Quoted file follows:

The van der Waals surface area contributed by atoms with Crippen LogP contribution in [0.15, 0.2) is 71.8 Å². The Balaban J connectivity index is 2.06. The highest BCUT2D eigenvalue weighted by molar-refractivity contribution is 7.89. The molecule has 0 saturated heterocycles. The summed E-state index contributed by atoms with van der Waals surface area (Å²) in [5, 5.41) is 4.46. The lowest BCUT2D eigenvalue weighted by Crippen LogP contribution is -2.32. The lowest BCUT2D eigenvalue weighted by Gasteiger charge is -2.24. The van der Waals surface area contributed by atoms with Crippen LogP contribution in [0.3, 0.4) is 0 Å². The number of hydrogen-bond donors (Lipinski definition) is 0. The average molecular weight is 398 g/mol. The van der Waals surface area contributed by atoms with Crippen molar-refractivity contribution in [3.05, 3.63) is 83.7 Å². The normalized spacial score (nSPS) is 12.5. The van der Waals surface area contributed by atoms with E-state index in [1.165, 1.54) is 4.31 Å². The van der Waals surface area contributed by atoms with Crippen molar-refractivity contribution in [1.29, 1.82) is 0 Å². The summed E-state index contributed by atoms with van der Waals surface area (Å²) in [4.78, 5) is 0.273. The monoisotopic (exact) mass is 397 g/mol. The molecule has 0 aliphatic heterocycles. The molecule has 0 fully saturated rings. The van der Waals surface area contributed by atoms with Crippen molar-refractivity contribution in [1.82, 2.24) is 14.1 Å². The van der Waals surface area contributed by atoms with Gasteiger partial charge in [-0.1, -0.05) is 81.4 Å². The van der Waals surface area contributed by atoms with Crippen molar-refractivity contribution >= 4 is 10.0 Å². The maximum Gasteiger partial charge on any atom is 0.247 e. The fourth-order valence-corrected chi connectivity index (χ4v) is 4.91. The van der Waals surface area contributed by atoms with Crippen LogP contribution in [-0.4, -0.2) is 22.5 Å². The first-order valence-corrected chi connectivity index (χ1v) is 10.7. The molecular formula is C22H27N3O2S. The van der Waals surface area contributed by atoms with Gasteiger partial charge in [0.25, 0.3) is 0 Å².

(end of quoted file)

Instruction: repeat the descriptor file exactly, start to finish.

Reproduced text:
The van der Waals surface area contributed by atoms with Crippen LogP contribution in [0.15, 0.2) is 71.8 Å². The Balaban J connectivity index is 2.06. The highest BCUT2D eigenvalue weighted by molar-refractivity contribution is 7.89. The molecule has 0 saturated heterocycles. The summed E-state index contributed by atoms with van der Waals surface area (Å²) in [5, 5.41) is 4.46. The lowest BCUT2D eigenvalue weighted by Crippen LogP contribution is -2.32. The lowest BCUT2D eigenvalue weighted by Gasteiger charge is -2.24. The van der Waals surface area contributed by atoms with Crippen LogP contribution in [0.3, 0.4) is 0 Å². The number of hydrogen-bond donors (Lipinski definition) is 0. The average molecular weight is 398 g/mol. The van der Waals surface area contributed by atoms with Crippen molar-refractivity contribution in [3.05, 3.63) is 83.7 Å². The normalized spacial score (nSPS) is 12.5. The van der Waals surface area contributed by atoms with E-state index in [1.165, 1.54) is 4.31 Å². The van der Waals surface area contributed by atoms with Crippen molar-refractivity contribution in [1.29, 1.82) is 0 Å². The summed E-state index contributed by atoms with van der Waals surface area (Å²) in [4.78, 5) is 0.273. The monoisotopic (exact) mass is 397 g/mol. The molecule has 0 aliphatic heterocycles. The molecule has 0 fully saturated rings. The van der Waals surface area contributed by atoms with Crippen molar-refractivity contribution in [1.82, 2.24) is 14.1 Å². The van der Waals surface area contributed by atoms with Gasteiger partial charge in [-0.1, -0.05) is 81.4 Å². The van der Waals surface area contributed by atoms with Crippen molar-refractivity contribution >= 4 is 10.0 Å². The maximum Gasteiger partial charge on any atom is 0.247 e. The fourth-order valence-corrected chi connectivity index (χ4v) is 4.91. The van der Waals surface area contributed by atoms with Crippen LogP contribution in [-0.4, -0.2) is 22.5 Å². The first-order valence-corrected chi connectivity index (χ1v) is 10.7. The molecular formula is C22H27N3O2S. The van der Waals surface area contributed by atoms with Gasteiger partial charge in [0.25, 0.3) is 0 Å².